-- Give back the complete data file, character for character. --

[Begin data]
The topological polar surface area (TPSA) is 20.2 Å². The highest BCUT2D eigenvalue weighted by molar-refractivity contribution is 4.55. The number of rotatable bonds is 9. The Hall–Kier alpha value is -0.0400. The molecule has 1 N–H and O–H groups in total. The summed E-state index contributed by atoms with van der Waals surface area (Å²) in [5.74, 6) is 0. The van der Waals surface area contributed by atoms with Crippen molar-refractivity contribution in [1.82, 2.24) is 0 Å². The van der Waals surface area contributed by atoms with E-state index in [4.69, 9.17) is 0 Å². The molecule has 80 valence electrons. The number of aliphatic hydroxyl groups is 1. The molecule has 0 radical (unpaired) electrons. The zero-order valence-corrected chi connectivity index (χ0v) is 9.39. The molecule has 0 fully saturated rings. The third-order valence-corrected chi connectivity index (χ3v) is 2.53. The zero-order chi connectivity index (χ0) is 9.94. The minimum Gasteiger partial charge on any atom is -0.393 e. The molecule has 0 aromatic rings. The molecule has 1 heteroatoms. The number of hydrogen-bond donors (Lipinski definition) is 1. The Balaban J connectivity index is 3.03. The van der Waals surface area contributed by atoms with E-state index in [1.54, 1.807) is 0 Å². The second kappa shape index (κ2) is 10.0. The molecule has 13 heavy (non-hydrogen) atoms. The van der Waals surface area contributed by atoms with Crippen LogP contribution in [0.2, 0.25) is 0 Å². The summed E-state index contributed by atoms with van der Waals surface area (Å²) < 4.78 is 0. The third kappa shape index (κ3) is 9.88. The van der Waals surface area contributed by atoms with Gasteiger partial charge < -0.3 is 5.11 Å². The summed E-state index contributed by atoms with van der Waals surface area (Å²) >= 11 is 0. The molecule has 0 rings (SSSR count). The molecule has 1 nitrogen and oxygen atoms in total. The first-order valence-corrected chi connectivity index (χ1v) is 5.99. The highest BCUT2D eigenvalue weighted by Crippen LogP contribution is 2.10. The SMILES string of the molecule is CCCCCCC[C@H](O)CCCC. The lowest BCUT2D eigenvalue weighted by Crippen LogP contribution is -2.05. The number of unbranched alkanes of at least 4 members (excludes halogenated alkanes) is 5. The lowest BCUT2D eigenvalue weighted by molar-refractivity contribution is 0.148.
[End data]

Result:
The topological polar surface area (TPSA) is 20.2 Å². The highest BCUT2D eigenvalue weighted by molar-refractivity contribution is 4.55. The number of rotatable bonds is 9. The Hall–Kier alpha value is -0.0400. The molecule has 1 N–H and O–H groups in total. The summed E-state index contributed by atoms with van der Waals surface area (Å²) in [5.74, 6) is 0. The van der Waals surface area contributed by atoms with Crippen molar-refractivity contribution in [1.82, 2.24) is 0 Å². The van der Waals surface area contributed by atoms with E-state index in [4.69, 9.17) is 0 Å². The molecule has 80 valence electrons. The number of aliphatic hydroxyl groups is 1. The molecule has 0 radical (unpaired) electrons. The zero-order valence-corrected chi connectivity index (χ0v) is 9.39. The molecule has 0 fully saturated rings. The third-order valence-corrected chi connectivity index (χ3v) is 2.53. The zero-order chi connectivity index (χ0) is 9.94. The minimum Gasteiger partial charge on any atom is -0.393 e. The molecule has 0 aromatic rings. The molecule has 1 heteroatoms. The number of hydrogen-bond donors (Lipinski definition) is 1. The Balaban J connectivity index is 3.03. The van der Waals surface area contributed by atoms with E-state index in [1.54, 1.807) is 0 Å². The second kappa shape index (κ2) is 10.0. The molecule has 13 heavy (non-hydrogen) atoms. The van der Waals surface area contributed by atoms with Crippen LogP contribution in [0.2, 0.25) is 0 Å². The summed E-state index contributed by atoms with van der Waals surface area (Å²) < 4.78 is 0. The third kappa shape index (κ3) is 9.88. The van der Waals surface area contributed by atoms with Gasteiger partial charge < -0.3 is 5.11 Å². The summed E-state index contributed by atoms with van der Waals surface area (Å²) >= 11 is 0. The molecule has 0 rings (SSSR count). The molecule has 1 nitrogen and oxygen atoms in total. The first-order valence-corrected chi connectivity index (χ1v) is 5.99. The highest BCUT2D eigenvalue weighted by Crippen LogP contribution is 2.10. The SMILES string of the molecule is CCCCCCC[C@H](O)CCCC. The lowest BCUT2D eigenvalue weighted by Crippen LogP contribution is -2.05. The number of unbranched alkanes of at least 4 members (excludes halogenated alkanes) is 5. The lowest BCUT2D eigenvalue weighted by molar-refractivity contribution is 0.148.